New York Times, November 29, 2001
Engineers Suspect Diesel Fuel in Collapse of 7 World Trade Center
By JAMES GLANZ
lost in the chaos of the collapse of the World Trade Center is a
mystery that under normal circumstances would probably have captured
the attention of the city and the world. That mystery is the collapse
of a nearby 47-story, two-million-square-foot building seven hours
after flaming debris from the towers rained down on it, igniting what
became an out-of-control fire.
Engineers and other experts, who
quickly came to understand how hurtling airplanes and burning jet fuel
had helped bring down the main towers, were for weeks still stunned by
what had happened to 7 World Trade Center. That building had housed,
among other things, the mayor's emergency command bunker. It tumbled to
its knees shortly after 5:20 on the ugly evening of Sept. 11.
building had suffered mightily from the fire that raged in it, and it
had been wounded by the flying beams falling off the towers. But
experts said no building like it, a modern, steel-reinforced high-rise,
had ever collapsed because of an uncontrolled fire, and engineers have
been trying to figure out exactly what happened and whether they should
be worried about other buildings like it around the country.
engineers and scientists struggle to explain the collapse of 7 World
Trade Center, they have begun considering whether a type of fuel that
was inside the building all along created intensely hot fires like
those in the towers: diesel fuel, thousands of gallons of it, intended
to run electricity generators in a power failure.
holding 6,000 gallons of fuel was in the building to provide power to
the command bunker on the 23rd floor. Another set of four tanks holding
as much as 36,000 gallons were just below ground on the building's
southwest side for generators that served some of the other tenants.
and other experts have already uncovered evidence at the collapse site
suggesting that some type of fuel played a significant role in the
building's demise, but they expect to spend months piecing together the
picture of what remains a disturbing puzzle.
Building 7 didn't get much attention in the media immediately, within
the structural engineering community, it's considered to be much more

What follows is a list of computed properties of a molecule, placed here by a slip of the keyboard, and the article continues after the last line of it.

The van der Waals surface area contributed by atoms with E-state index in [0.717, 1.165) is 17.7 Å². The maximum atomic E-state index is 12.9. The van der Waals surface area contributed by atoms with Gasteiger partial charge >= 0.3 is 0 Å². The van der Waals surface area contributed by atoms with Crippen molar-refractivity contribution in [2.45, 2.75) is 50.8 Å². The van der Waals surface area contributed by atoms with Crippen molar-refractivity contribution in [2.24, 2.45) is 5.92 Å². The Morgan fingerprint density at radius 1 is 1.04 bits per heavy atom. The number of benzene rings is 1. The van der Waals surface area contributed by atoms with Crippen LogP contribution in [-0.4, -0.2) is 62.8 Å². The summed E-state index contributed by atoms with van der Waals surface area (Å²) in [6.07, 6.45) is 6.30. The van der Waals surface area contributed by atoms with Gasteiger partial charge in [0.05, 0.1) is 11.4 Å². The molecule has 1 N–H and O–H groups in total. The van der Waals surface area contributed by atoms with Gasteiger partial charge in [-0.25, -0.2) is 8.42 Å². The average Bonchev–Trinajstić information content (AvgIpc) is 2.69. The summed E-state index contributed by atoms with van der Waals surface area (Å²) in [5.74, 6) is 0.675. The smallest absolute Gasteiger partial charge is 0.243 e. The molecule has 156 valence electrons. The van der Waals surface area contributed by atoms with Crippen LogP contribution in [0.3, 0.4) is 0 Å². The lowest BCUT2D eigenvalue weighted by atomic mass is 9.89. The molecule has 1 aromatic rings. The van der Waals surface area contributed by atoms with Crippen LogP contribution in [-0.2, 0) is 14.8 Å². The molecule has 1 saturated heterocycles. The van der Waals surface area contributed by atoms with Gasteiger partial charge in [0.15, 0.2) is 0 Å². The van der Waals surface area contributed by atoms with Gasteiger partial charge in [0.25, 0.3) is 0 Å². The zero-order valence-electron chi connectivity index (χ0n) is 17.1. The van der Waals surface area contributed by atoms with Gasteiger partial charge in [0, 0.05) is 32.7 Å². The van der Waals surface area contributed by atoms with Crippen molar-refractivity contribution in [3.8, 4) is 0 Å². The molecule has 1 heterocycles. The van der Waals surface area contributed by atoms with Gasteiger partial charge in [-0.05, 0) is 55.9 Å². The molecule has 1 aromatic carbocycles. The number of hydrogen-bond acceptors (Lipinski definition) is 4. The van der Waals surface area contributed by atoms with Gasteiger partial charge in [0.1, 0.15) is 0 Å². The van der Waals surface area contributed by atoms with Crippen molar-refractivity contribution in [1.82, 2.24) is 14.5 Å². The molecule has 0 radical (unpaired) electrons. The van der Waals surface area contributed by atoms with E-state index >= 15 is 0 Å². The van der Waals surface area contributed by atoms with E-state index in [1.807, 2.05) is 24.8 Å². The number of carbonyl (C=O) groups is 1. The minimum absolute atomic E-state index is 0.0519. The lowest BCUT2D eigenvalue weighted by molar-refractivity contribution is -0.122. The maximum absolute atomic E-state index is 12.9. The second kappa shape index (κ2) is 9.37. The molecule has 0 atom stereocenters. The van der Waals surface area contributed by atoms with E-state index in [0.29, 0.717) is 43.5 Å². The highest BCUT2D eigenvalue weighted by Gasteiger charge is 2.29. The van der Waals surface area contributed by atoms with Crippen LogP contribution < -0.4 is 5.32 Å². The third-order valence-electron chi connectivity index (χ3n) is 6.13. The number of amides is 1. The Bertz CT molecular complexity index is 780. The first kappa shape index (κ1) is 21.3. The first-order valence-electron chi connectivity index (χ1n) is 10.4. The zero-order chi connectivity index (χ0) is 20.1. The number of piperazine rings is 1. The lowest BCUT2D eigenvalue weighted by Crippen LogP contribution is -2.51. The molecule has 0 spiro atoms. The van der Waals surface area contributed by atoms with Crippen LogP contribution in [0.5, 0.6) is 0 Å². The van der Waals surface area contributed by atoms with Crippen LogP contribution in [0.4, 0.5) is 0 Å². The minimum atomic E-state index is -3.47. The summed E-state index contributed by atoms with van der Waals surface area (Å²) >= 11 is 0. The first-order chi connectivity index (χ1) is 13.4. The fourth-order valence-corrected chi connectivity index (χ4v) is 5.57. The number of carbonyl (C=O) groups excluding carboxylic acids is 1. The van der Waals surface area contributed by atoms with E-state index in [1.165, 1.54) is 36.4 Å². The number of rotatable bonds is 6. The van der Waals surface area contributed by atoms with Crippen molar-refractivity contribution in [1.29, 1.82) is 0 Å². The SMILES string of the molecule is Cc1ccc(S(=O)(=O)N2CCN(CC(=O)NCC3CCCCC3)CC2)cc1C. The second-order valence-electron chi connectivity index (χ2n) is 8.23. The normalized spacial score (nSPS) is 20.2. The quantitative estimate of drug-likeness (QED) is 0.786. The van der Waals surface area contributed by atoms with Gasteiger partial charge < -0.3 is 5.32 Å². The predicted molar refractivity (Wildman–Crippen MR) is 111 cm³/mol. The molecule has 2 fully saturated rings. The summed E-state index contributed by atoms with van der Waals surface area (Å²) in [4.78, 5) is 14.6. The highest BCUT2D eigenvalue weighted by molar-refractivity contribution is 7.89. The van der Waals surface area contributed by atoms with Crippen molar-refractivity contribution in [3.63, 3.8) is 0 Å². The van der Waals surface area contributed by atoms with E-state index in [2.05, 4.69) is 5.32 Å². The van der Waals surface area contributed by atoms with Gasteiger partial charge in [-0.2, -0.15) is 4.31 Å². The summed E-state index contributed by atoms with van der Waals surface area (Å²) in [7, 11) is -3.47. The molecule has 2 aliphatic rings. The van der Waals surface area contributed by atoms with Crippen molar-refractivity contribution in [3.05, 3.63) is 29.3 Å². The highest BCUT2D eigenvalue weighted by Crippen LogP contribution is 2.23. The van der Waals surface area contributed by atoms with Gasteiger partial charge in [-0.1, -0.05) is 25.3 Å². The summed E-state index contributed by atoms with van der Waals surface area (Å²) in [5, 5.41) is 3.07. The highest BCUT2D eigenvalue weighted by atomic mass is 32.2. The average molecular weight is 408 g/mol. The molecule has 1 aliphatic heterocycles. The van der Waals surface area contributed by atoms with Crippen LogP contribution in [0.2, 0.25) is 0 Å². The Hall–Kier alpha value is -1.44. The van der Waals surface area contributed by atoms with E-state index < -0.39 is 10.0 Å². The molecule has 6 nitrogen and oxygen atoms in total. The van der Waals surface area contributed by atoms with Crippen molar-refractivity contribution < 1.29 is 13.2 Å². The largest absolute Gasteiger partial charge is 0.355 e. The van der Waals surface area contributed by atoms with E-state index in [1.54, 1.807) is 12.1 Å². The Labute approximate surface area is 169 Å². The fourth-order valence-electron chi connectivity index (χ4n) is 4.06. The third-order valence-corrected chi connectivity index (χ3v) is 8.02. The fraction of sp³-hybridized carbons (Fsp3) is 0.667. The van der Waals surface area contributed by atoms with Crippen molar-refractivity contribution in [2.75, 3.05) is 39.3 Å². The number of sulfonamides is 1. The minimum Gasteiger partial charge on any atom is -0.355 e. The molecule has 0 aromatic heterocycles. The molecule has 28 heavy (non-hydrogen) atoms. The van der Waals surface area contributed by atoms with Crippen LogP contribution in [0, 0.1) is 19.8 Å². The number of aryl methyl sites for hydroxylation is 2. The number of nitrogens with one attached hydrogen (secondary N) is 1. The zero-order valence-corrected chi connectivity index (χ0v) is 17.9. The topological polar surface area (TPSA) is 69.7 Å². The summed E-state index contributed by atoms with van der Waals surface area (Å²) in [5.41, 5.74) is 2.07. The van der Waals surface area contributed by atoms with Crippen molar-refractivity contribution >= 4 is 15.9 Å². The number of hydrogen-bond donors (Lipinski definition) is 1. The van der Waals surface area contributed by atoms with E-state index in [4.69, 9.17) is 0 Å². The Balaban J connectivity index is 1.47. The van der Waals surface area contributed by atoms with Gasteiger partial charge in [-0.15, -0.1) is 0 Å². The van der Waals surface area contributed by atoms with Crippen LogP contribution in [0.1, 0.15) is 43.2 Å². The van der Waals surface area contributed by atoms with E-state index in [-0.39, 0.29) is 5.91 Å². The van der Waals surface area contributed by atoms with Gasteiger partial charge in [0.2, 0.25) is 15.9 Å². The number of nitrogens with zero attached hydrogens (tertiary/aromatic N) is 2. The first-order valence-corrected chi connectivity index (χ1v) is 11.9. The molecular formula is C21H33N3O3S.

important to understand," said William F. Baker, a partner in charge of
structural engineering at the architectural firm Skidmore, Owings &
Merrill. "They say, `We know what happened at 1 and 2, but why did 7
come down?' "
Engineers said that here and across the country,
diesel-powered generators are used in buildings like hospitals and
trading houses, where avoiding power outages is crucial. Partly for
that reason, Jonathan Barnett said, a definitive answer to the question
of what happened in 7 World Trade Center is perhaps the most important
question facing investigators.
"It's just like when you
investigate a plane crash," said Dr. Barnett, a professor of fire
protection engineering at the Worcester Polytechnic Institute. "If we
find a weakness in the building or a deficiency in the building that
causes that collapse, we then want to find that weakness in other
buildings and fix it."
In many ways, 7 World Trade Center, built
and owned by Silverstein Properties, was structurally similar to its
towering cousins across Vesey Street to the south. The weight of the
building was supported by a relatively tight cluster of steel columns
around the center of each floor and a palisade of columns around the
outside, in the building's facade.
Sprayed on the steel, almost
like imitation snow in holiday decorations, was a layer of fireproofing
material, generally less than an inch thick. Although the fireproofing
was intended to withstand ordinary fires for at least two hours,
experts said buildings the size of 7 World Trade Center that are
treated with such coatings have never collapsed in a fire of any
Most of three other buildings in the complex, 4, 5 and
6 World Trade, stood despite suffering damage of all kinds, including
Still, experts concede, in a hellish day, 7 World Trade
might have sustained structural injuries never envisioned in fire